I received the first watch notice by e-mail about the Indonesia tsunami on Monday afternoon (17 July) at 16:38 Singapore time (UTC +8 hours) from the U.S. National Weather Center's Pacific Tsunami Warning Centre (PTWC). I live in Singapore, and I was in my office at the time.
The tsunami watch notice said an earthquake of 7.2 magnitude on the Richter scale had occurred 20 minutes earlier at 8:19 "Zulu" (or Greenwich Mean Time), or 15:19 p.m. in Java, Waktu Indonesia Barat. Western Indonesia Standard Time is 1 hour earlier than Singapore time.
So that first watch notice was sent less than 20 minutes after the earthquake.
But it said, "a destructive widespread tsunami threat does not exist based on historical information".
Then the Japan Meteorological Agency's tsunami warning message came 10 minutes later at 16:47 Singapore time--or 15:47 (UTC +7) in Java--30 minutes after the earthquake.
As you can see in that warning message, JMA predicted that if there were a tsunami, the wave would hit the affected areas (which included coastal Java) less than 1 hour from the time of the earthquake, 30 minutes earlier.
That's not long to evacuate your home or hotel, if you have to do so. But 30 minutes is a very short time to receive and analyze earthquake information, decide what it means, and write and disseminate a message worldwide.
It's particularly quick, in my opinion, when you understand the warning is just guesswork. The analysts don't know a tsunami has been generated. NOAA's Deep-ocean Assessment and Reporting of Tsunamis (DART) buoys are supposed to do that. They monitor sea height and water pressure, but the only two DART buoys deployed to the sea floor off Java were broken and weren't working last Monday. Two reasons: they cost US$250,000 each to deploy and US$125,000 per year to maintain.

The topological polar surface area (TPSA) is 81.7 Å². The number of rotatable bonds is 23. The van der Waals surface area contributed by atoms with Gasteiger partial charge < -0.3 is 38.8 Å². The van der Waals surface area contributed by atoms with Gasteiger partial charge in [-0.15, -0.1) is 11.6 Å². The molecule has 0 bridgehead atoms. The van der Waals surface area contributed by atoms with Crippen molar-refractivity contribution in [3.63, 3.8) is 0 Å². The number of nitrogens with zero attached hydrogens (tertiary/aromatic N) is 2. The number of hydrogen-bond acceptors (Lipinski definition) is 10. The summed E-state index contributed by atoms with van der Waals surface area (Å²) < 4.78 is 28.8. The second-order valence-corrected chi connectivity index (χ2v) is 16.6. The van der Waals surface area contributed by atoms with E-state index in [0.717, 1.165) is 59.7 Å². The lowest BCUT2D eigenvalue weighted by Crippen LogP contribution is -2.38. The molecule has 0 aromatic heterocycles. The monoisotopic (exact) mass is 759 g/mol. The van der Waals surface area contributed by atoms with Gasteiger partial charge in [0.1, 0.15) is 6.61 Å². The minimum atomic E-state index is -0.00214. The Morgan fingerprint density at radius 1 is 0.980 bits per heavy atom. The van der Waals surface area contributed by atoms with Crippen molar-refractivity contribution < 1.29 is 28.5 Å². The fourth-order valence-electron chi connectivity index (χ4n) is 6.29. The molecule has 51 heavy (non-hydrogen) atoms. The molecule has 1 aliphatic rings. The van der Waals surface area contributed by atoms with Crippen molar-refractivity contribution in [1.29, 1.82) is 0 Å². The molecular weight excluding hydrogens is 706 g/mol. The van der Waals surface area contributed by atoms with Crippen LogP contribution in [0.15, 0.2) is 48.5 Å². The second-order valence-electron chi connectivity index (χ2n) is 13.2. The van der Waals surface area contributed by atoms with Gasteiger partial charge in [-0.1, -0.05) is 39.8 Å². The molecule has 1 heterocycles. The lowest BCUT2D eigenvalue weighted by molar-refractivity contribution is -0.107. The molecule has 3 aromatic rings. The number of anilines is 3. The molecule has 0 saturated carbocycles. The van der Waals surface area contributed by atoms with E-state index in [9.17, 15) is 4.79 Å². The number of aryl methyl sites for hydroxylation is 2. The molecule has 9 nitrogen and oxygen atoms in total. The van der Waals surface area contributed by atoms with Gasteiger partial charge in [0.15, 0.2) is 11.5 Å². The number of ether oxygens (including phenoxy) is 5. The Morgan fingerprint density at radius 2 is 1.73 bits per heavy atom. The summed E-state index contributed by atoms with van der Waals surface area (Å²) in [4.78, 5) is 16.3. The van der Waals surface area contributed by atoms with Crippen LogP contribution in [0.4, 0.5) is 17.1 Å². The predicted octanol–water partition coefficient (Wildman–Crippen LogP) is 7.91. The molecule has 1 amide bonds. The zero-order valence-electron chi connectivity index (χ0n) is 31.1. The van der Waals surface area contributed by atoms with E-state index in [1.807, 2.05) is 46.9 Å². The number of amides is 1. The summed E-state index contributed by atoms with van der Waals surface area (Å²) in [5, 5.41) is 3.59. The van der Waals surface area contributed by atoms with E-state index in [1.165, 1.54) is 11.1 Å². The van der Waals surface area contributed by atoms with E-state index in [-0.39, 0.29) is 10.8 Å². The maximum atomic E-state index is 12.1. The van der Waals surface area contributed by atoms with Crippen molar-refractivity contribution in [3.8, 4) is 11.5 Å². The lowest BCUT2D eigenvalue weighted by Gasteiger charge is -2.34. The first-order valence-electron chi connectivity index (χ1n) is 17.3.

So the JMA and PTWC analysts can only guess that a tsunami might be generated, judging from the magnitude and location of the earthquake. This one occurred 10 kilometers under the ocean.
So the JMA's warning said, blandly, "there is a possibility of a destructive local tsunami in the Indian Ocean".
It didn't really sink in that those messages I received, among hundreds of others, were life-and-death information for residents and tourists on the south coast of Java.
A 2-meter (6-foot) high wave did hit less than 30 minutes later at 16:15, Java time, in Pangandaran on the island of Java, Indonesia. It killed more than 500 people and wiped out more than 60 hotels, and flattened hundreds of homes and other businesses.
Reading the reports of the destruction on Tuesday (18 July) morning, I was discouraged and somehow ashamed. I received the warning--and in time to do something--but I had no need for the information. Those who did need it didn't receive it, although there's no technical reason they couldn't have.
If you live in, work in or visit Indonesia, or any other coastal area in Asia (Thailand, Malaysia, Sri Lanka, for example) vulnerable to earthquake or tsunami activity, sign up for e-mail tsunami warnings from UNESCO's International Tsunami Information Centre (ITIC).
They're free. They seem to be remarkably accurate. E-mail, after all, is ubiquitous, even in warungs and Internet cafes in Indonesia. Not everyone in Indonesia is a fisherman or farmer.
If you have a BlackBerry or other "push" e-mail device, you'll receive the warnings wherever you are. Maybe not in coastal Java... but I wouldn't be surprised if you did. Wireless data and mobile telecom service are ubiquitous in Indonesia.
If you don't have a PDA or portable e-mail device, a public e-mail (Yahoo!, AOL, MSN) will do just fine. Do you check your e-mail occasionally when you're on vacation? I do, too. What are the chances that someone in Pangandaran was checking his or her e-mail at an Internet café on Monday afternoon at 3:30 p.m? I'd guess the chances were high, and he or she might have seen the warning message.
It's clear the JMA and PTWC ought to have RSS feeds for their messages which would automatically warn subscribers, rather than hoping those subscribers check their e-mail just after an earthquake. If they do eventually offer RSS feeds, stick their RSS feed into your RSS reader.
Don't leave home without them.
Author's Note, 28 July 2006: Senior Writer John McBeth wrote an excellent piece on the risk of a catastrophic earthquake in Java in Singapore's Straits Times on Tuesday 25 July. The story is titled "Waiting for the 'Big One'. Unhappily, the article is only available by subscription at the ST web site, but keep an eye out for it in the public domain in the future.